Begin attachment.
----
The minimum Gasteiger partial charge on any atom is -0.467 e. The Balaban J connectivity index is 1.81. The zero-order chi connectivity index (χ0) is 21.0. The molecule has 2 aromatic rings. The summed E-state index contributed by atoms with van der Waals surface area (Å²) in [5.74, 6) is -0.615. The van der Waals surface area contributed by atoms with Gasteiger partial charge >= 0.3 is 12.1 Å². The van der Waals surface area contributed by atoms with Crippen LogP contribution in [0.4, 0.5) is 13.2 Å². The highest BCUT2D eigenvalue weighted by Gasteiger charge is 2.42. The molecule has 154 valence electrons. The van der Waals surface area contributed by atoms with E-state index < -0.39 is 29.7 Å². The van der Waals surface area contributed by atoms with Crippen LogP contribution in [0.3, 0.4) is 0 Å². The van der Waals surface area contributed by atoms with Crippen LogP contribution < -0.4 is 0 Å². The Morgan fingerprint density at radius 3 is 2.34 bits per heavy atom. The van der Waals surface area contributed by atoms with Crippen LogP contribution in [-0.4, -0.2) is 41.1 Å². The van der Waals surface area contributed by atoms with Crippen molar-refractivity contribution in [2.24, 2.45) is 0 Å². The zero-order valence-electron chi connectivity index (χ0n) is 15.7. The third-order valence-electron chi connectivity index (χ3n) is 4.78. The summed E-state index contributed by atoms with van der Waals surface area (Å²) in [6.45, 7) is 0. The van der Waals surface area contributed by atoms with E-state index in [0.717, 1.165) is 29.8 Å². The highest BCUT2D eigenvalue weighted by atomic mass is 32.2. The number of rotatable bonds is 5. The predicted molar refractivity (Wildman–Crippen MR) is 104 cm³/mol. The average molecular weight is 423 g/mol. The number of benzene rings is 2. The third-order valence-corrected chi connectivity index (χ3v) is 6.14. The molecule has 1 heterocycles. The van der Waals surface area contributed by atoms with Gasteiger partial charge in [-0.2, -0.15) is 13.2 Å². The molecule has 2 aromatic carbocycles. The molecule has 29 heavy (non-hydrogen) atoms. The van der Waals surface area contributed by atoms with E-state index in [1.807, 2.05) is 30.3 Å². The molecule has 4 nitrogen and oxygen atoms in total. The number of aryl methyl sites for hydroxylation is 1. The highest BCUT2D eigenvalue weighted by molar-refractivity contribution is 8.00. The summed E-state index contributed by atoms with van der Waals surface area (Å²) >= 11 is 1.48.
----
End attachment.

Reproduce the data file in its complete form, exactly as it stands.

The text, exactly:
The minimum Gasteiger partial charge on any atom is -0.467 e. The Balaban J connectivity index is 1.81. The zero-order chi connectivity index (χ0) is 21.0. The molecule has 2 aromatic rings. The summed E-state index contributed by atoms with van der Waals surface area (Å²) in [5.74, 6) is -0.615. The van der Waals surface area contributed by atoms with Gasteiger partial charge >= 0.3 is 12.1 Å². The van der Waals surface area contributed by atoms with Crippen LogP contribution in [0.4, 0.5) is 13.2 Å². The highest BCUT2D eigenvalue weighted by Gasteiger charge is 2.42. The molecule has 154 valence electrons. The van der Waals surface area contributed by atoms with E-state index < -0.39 is 29.7 Å². The van der Waals surface area contributed by atoms with Crippen LogP contribution in [0.3, 0.4) is 0 Å². The van der Waals surface area contributed by atoms with Crippen LogP contribution < -0.4 is 0 Å². The Morgan fingerprint density at radius 3 is 2.34 bits per heavy atom. The van der Waals surface area contributed by atoms with Crippen LogP contribution in [-0.4, -0.2) is 41.1 Å². The van der Waals surface area contributed by atoms with Crippen molar-refractivity contribution in [2.24, 2.45) is 0 Å². The zero-order valence-electron chi connectivity index (χ0n) is 15.7. The third-order valence-electron chi connectivity index (χ3n) is 4.78. The summed E-state index contributed by atoms with van der Waals surface area (Å²) in [6.45, 7) is 0. The van der Waals surface area contributed by atoms with E-state index in [0.717, 1.165) is 29.8 Å². The highest BCUT2D eigenvalue weighted by atomic mass is 32.2. The number of rotatable bonds is 5. The predicted molar refractivity (Wildman–Crippen MR) is 104 cm³/mol. The average molecular weight is 423 g/mol. The number of benzene rings is 2. The third-order valence-corrected chi connectivity index (χ3v) is 6.14. The molecule has 1 heterocycles. The van der Waals surface area contributed by atoms with Gasteiger partial charge in [-0.2, -0.15) is 13.2 Å². The molecule has 2 aromatic carbocycles. The molecule has 29 heavy (non-hydrogen) atoms. The van der Waals surface area contributed by atoms with E-state index in [1.807, 2.05) is 30.3 Å². The molecule has 4 nitrogen and oxygen atoms in total. The number of aryl methyl sites for hydroxylation is 1. The highest BCUT2D eigenvalue weighted by molar-refractivity contribution is 8.00. The summed E-state index contributed by atoms with van der Waals surface area (Å²) >= 11 is 1.48.